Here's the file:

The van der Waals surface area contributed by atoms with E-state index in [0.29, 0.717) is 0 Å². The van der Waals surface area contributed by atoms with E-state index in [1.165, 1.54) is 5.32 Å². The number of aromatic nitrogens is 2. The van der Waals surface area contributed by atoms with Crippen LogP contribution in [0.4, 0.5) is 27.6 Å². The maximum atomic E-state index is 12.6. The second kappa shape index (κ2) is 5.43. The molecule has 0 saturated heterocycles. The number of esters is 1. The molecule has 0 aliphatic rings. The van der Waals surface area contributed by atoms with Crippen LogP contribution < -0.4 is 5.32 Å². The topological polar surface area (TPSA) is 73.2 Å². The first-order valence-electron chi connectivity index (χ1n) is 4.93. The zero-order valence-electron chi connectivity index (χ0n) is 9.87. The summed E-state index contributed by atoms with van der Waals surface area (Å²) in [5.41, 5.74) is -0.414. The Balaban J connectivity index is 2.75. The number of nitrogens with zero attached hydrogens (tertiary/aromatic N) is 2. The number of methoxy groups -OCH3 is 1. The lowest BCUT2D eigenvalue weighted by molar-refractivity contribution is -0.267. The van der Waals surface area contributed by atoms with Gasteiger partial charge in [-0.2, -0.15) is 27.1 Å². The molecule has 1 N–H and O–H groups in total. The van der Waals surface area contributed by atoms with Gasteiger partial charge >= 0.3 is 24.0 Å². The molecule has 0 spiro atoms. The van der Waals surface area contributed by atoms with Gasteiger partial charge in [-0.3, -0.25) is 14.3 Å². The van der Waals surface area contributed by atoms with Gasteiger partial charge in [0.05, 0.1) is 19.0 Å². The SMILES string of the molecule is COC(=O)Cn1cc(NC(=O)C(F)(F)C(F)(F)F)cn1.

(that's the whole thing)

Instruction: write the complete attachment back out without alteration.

The van der Waals surface area contributed by atoms with E-state index in [0.29, 0.717) is 0 Å². The van der Waals surface area contributed by atoms with E-state index in [1.165, 1.54) is 5.32 Å². The number of aromatic nitrogens is 2. The van der Waals surface area contributed by atoms with Crippen LogP contribution in [0.4, 0.5) is 27.6 Å². The maximum atomic E-state index is 12.6. The second kappa shape index (κ2) is 5.43. The molecule has 0 saturated heterocycles. The number of esters is 1. The molecule has 0 aliphatic rings. The van der Waals surface area contributed by atoms with Crippen LogP contribution < -0.4 is 5.32 Å². The topological polar surface area (TPSA) is 73.2 Å². The first-order valence-electron chi connectivity index (χ1n) is 4.93. The zero-order valence-electron chi connectivity index (χ0n) is 9.87. The summed E-state index contributed by atoms with van der Waals surface area (Å²) in [5.41, 5.74) is -0.414. The Balaban J connectivity index is 2.75. The number of nitrogens with zero attached hydrogens (tertiary/aromatic N) is 2. The number of methoxy groups -OCH3 is 1. The lowest BCUT2D eigenvalue weighted by molar-refractivity contribution is -0.267. The van der Waals surface area contributed by atoms with Gasteiger partial charge in [-0.2, -0.15) is 27.1 Å². The molecule has 1 N–H and O–H groups in total. The van der Waals surface area contributed by atoms with Gasteiger partial charge >= 0.3 is 24.0 Å². The molecule has 0 spiro atoms. The van der Waals surface area contributed by atoms with Gasteiger partial charge in [-0.3, -0.25) is 14.3 Å². The van der Waals surface area contributed by atoms with Gasteiger partial charge in [0.05, 0.1) is 19.0 Å². The SMILES string of the molecule is COC(=O)Cn1cc(NC(=O)C(F)(F)C(F)(F)F)cn1.